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What Vaporizes Metal, Can Toss a Worker Across the Room, and Produces Temperatures 4 Times Hotter than the Sun?

Posted On August 20, 2018

The sudden release of explosive energy from an arc flash can toss an adult man across a room like a rag doll, causing serious injury or death.

What Causes Workplace Arc Flash Accidents?

An arc flash can occur when energized electrical conductors or circuit parts are exposed and electric current flows through the air gap between conductors. If a test probe touches the wrong surface or a worker does not follow proper testing procedures, an arc flash can create a sudden explosion with intense heat that is hot enough to vaporize metal and throw a worker across the room with great force. The heat from an arc flash produces temperatures that are four times hotter than the sun. Temperatures are high enough to turn solid conductors into vapors, and the sound blast from the explosion is great enough to knock down construction walls.

Most workplace arc flash accidents are caused when a worker drops a tool while testing equipment, but they can also occur from equipment failure, sparks from breaks in the insulation, dust or corrosion on the surface of the conductor, improper conductor installation, and normal wear and tear on equipment. Workplace arc flash accidents cause many on-the-job injuries and fatalities. If a worker survives the injuries, he/she is often left with long-time or permanent disabilities. An arc flash can result in very serious injuries including:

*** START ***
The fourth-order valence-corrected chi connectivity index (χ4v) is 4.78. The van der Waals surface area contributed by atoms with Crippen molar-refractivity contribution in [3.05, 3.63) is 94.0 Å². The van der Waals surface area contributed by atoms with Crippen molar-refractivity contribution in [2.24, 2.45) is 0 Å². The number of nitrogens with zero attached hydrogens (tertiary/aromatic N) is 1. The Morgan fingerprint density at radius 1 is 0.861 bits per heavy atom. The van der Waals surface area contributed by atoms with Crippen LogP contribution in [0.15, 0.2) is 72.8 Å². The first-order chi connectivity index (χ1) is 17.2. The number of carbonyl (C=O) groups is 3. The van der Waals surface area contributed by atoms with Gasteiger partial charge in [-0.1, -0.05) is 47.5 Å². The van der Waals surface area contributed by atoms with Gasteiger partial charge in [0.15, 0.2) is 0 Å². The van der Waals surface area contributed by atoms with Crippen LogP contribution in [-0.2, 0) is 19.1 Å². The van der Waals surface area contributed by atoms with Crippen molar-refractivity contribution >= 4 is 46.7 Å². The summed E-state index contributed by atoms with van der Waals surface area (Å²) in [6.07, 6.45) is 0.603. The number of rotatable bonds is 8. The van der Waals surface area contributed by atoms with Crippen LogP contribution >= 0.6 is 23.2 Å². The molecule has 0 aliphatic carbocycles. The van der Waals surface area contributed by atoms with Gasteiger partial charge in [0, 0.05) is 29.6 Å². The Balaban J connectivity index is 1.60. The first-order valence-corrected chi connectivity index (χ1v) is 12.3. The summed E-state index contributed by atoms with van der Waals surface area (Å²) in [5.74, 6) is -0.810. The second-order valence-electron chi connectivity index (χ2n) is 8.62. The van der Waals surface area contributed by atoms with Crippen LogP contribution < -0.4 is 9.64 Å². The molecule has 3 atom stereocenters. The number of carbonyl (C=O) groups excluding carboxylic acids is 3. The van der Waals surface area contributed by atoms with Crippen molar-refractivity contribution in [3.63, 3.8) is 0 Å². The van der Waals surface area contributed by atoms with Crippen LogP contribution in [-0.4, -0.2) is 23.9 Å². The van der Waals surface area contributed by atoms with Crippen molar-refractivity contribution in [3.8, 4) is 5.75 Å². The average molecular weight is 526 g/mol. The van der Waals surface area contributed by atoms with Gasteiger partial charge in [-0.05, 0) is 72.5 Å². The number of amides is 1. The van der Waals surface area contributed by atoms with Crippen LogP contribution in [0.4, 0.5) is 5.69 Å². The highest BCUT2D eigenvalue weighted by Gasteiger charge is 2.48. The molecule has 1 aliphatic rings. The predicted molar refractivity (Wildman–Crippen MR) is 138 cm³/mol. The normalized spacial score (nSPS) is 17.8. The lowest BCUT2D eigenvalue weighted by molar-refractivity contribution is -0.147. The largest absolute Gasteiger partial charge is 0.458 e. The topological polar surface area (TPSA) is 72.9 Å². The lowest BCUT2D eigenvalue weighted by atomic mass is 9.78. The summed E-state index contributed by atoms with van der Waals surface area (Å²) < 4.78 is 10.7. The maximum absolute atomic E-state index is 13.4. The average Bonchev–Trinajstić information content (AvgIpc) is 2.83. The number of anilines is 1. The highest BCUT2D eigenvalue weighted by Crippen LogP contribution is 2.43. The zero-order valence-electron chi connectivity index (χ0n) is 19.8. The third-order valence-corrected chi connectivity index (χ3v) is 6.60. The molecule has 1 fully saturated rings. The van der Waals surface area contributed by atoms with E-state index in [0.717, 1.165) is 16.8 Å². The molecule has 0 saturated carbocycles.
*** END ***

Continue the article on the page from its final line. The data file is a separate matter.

• Severe skin burns
  • Shrapnel wounds from flying metal debris
  • Eyesight damage from burned corneas
  • Hearing loss from ruptured eardrums
  • Brain damage and memory loss
  • Shock and/or electrocution

Short circuits and arc faults pose extreme injury risks for workers, so only trained, professionals should perform work on energized electrical equipment in the workplace. Safety precautions must be taken by wearing proper protective equipment (PPE) at all times. Arc flashes often occur during testing when a worker is checking to see if equipment has been de-energized, only to find out that it has not. Wearing arc flash PPE while testing electrical equipment can mean the difference between life and death for a worker.

Employers and workers should regularly inspect arc flash PPE equipment for safety. Protective clothing should go through testing to make sure that it is properly arc flash rated for fire-resistance. Arc flash gloves should go through pinhole testing before every use. Even the smallest pinhole can create a pathway for electricity to reach a worker’s body. Safe equipment is essential for workers.

 

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